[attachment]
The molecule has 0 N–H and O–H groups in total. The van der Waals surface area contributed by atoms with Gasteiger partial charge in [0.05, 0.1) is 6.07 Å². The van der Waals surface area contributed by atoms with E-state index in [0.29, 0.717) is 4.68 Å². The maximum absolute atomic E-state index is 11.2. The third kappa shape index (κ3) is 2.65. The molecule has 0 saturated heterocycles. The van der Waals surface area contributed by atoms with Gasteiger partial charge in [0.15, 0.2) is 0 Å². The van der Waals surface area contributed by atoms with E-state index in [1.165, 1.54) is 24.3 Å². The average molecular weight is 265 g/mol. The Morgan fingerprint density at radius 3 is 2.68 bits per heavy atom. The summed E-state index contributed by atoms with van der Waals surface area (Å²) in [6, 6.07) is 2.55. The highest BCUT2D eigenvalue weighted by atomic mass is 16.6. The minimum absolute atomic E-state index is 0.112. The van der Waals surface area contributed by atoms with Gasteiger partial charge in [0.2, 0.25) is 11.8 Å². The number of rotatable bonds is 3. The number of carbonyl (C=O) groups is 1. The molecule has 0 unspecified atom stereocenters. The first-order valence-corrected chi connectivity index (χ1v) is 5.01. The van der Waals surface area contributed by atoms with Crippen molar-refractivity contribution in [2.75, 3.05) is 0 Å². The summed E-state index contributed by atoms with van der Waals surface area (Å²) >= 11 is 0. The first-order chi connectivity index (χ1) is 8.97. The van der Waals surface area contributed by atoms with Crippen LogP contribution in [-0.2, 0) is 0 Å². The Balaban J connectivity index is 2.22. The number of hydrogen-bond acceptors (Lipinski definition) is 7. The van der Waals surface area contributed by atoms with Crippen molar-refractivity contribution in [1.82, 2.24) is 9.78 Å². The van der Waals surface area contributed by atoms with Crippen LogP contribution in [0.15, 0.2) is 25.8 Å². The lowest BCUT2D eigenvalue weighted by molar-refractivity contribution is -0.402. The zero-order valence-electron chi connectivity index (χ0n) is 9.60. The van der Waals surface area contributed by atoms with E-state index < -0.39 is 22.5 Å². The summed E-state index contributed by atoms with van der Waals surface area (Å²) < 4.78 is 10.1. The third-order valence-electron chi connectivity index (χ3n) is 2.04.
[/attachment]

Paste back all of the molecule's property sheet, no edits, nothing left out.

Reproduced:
The molecule has 0 N–H and O–H groups in total. The van der Waals surface area contributed by atoms with Gasteiger partial charge in [0.05, 0.1) is 6.07 Å². The van der Waals surface area contributed by atoms with E-state index in [0.29, 0.717) is 4.68 Å². The maximum absolute atomic E-state index is 11.2. The third kappa shape index (κ3) is 2.65. The molecule has 0 saturated heterocycles. The van der Waals surface area contributed by atoms with Gasteiger partial charge in [0.15, 0.2) is 0 Å². The van der Waals surface area contributed by atoms with E-state index in [1.165, 1.54) is 24.3 Å². The average molecular weight is 265 g/mol. The Morgan fingerprint density at radius 3 is 2.68 bits per heavy atom. The summed E-state index contributed by atoms with van der Waals surface area (Å²) in [6, 6.07) is 2.55. The highest BCUT2D eigenvalue weighted by atomic mass is 16.6. The minimum absolute atomic E-state index is 0.112. The van der Waals surface area contributed by atoms with Gasteiger partial charge in [0.2, 0.25) is 11.8 Å². The number of rotatable bonds is 3. The number of carbonyl (C=O) groups is 1. The molecule has 0 unspecified atom stereocenters. The first-order valence-corrected chi connectivity index (χ1v) is 5.01. The van der Waals surface area contributed by atoms with Crippen molar-refractivity contribution in [2.75, 3.05) is 0 Å². The summed E-state index contributed by atoms with van der Waals surface area (Å²) >= 11 is 0. The first-order chi connectivity index (χ1) is 8.97. The van der Waals surface area contributed by atoms with Crippen LogP contribution in [-0.2, 0) is 0 Å². The Balaban J connectivity index is 2.22. The number of hydrogen-bond acceptors (Lipinski definition) is 7. The van der Waals surface area contributed by atoms with Crippen molar-refractivity contribution in [1.82, 2.24) is 9.78 Å². The van der Waals surface area contributed by atoms with Crippen LogP contribution in [0.15, 0.2) is 25.8 Å². The lowest BCUT2D eigenvalue weighted by molar-refractivity contribution is -0.402. The zero-order valence-electron chi connectivity index (χ0n) is 9.60. The van der Waals surface area contributed by atoms with E-state index < -0.39 is 22.5 Å². The summed E-state index contributed by atoms with van der Waals surface area (Å²) < 4.78 is 10.1. The third-order valence-electron chi connectivity index (χ3n) is 2.04.